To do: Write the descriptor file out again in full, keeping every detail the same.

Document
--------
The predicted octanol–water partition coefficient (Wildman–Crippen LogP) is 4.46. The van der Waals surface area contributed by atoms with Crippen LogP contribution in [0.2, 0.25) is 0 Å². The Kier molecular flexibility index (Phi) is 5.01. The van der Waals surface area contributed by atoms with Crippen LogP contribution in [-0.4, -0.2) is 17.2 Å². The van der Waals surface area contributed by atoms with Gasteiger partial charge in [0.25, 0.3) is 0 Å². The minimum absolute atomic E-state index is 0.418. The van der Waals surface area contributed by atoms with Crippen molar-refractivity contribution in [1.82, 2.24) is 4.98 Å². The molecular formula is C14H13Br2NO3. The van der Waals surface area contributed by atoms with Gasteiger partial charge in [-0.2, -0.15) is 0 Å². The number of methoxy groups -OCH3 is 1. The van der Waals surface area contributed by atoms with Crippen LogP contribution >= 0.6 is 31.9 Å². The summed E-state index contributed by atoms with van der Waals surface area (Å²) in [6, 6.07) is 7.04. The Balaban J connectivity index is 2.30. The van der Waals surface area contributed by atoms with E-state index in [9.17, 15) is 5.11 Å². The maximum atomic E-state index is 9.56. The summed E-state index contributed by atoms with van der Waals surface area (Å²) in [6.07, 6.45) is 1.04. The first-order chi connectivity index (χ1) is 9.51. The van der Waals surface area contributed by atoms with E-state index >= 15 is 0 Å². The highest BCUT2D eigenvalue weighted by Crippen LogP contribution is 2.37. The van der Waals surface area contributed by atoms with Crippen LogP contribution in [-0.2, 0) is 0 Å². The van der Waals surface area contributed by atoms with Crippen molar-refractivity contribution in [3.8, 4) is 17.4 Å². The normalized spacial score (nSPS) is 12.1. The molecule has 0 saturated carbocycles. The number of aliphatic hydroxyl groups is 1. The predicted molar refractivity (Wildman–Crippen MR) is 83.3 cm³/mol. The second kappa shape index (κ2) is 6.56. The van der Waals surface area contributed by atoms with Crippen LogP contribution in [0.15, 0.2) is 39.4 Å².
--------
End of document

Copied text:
The predicted octanol–water partition coefficient (Wildman–Crippen LogP) is 4.46. The van der Waals surface area contributed by atoms with Crippen LogP contribution in [0.2, 0.25) is 0 Å². The Kier molecular flexibility index (Phi) is 5.01. The van der Waals surface area contributed by atoms with Crippen LogP contribution in [-0.4, -0.2) is 17.2 Å². The van der Waals surface area contributed by atoms with Gasteiger partial charge in [0.25, 0.3) is 0 Å². The minimum absolute atomic E-state index is 0.418. The van der Waals surface area contributed by atoms with Crippen molar-refractivity contribution in [1.82, 2.24) is 4.98 Å². The molecular formula is C14H13Br2NO3. The van der Waals surface area contributed by atoms with Gasteiger partial charge in [-0.2, -0.15) is 0 Å². The number of methoxy groups -OCH3 is 1. The van der Waals surface area contributed by atoms with Crippen LogP contribution >= 0.6 is 31.9 Å². The summed E-state index contributed by atoms with van der Waals surface area (Å²) in [6, 6.07) is 7.04. The Balaban J connectivity index is 2.30. The van der Waals surface area contributed by atoms with E-state index in [9.17, 15) is 5.11 Å². The maximum atomic E-state index is 9.56. The summed E-state index contributed by atoms with van der Waals surface area (Å²) in [6.07, 6.45) is 1.04. The first-order chi connectivity index (χ1) is 9.51. The van der Waals surface area contributed by atoms with E-state index >= 15 is 0 Å². The highest BCUT2D eigenvalue weighted by Crippen LogP contribution is 2.37. The van der Waals surface area contributed by atoms with Crippen LogP contribution in [-0.2, 0) is 0 Å². The van der Waals surface area contributed by atoms with Crippen molar-refractivity contribution in [3.8, 4) is 17.4 Å². The normalized spacial score (nSPS) is 12.1. The molecule has 0 saturated carbocycles. The number of aliphatic hydroxyl groups is 1. The predicted molar refractivity (Wildman–Crippen MR) is 83.3 cm³/mol. The second kappa shape index (κ2) is 6.56. The van der Waals surface area contributed by atoms with Crippen LogP contribution in [0.15, 0.2) is 39.4 Å².